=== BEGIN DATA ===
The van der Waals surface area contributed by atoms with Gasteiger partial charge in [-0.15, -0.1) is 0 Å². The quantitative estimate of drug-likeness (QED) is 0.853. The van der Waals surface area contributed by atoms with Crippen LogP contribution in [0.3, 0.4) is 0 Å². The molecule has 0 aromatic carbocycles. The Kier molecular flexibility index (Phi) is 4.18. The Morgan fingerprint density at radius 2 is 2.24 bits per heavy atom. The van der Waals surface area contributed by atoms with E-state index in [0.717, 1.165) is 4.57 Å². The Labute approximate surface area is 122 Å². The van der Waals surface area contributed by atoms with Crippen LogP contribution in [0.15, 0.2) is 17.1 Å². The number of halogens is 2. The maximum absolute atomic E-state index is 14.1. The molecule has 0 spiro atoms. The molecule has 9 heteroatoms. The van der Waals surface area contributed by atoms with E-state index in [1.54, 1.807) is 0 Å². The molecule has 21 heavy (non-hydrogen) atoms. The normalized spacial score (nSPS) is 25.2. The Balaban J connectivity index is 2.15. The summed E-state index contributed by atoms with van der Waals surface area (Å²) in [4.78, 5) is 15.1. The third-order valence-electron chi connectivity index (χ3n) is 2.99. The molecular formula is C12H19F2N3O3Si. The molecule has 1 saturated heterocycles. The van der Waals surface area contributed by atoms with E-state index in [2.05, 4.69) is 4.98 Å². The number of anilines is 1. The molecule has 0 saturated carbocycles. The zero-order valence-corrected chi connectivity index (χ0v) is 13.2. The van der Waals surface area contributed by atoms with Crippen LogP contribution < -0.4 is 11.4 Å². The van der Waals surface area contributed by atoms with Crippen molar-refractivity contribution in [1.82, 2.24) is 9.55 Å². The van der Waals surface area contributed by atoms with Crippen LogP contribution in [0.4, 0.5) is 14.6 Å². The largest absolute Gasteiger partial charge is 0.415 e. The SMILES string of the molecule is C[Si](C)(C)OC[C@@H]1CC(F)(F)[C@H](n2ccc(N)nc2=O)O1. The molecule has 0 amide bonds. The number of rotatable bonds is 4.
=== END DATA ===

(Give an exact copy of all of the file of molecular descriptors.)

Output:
The van der Waals surface area contributed by atoms with Gasteiger partial charge in [-0.15, -0.1) is 0 Å². The quantitative estimate of drug-likeness (QED) is 0.853. The van der Waals surface area contributed by atoms with Crippen LogP contribution in [0.3, 0.4) is 0 Å². The molecule has 0 aromatic carbocycles. The Kier molecular flexibility index (Phi) is 4.18. The Morgan fingerprint density at radius 2 is 2.24 bits per heavy atom. The van der Waals surface area contributed by atoms with E-state index in [0.717, 1.165) is 4.57 Å². The Labute approximate surface area is 122 Å². The van der Waals surface area contributed by atoms with Crippen LogP contribution in [0.15, 0.2) is 17.1 Å². The number of halogens is 2. The maximum absolute atomic E-state index is 14.1. The molecule has 0 spiro atoms. The molecule has 9 heteroatoms. The van der Waals surface area contributed by atoms with E-state index in [1.54, 1.807) is 0 Å². The molecule has 21 heavy (non-hydrogen) atoms. The normalized spacial score (nSPS) is 25.2. The Balaban J connectivity index is 2.15. The summed E-state index contributed by atoms with van der Waals surface area (Å²) in [4.78, 5) is 15.1. The third-order valence-electron chi connectivity index (χ3n) is 2.99. The molecular formula is C12H19F2N3O3Si. The molecule has 1 saturated heterocycles. The van der Waals surface area contributed by atoms with E-state index in [2.05, 4.69) is 4.98 Å². The number of anilines is 1. The molecule has 0 saturated carbocycles. The zero-order valence-corrected chi connectivity index (χ0v) is 13.2. The van der Waals surface area contributed by atoms with Crippen LogP contribution < -0.4 is 11.4 Å². The van der Waals surface area contributed by atoms with Crippen molar-refractivity contribution in [1.82, 2.24) is 9.55 Å². The van der Waals surface area contributed by atoms with Crippen LogP contribution in [0.4, 0.5) is 14.6 Å². The largest absolute Gasteiger partial charge is 0.415 e. The SMILES string of the molecule is C[Si](C)(C)OC[C@@H]1CC(F)(F)[C@H](n2ccc(N)nc2=O)O1. The molecule has 0 amide bonds. The number of rotatable bonds is 4.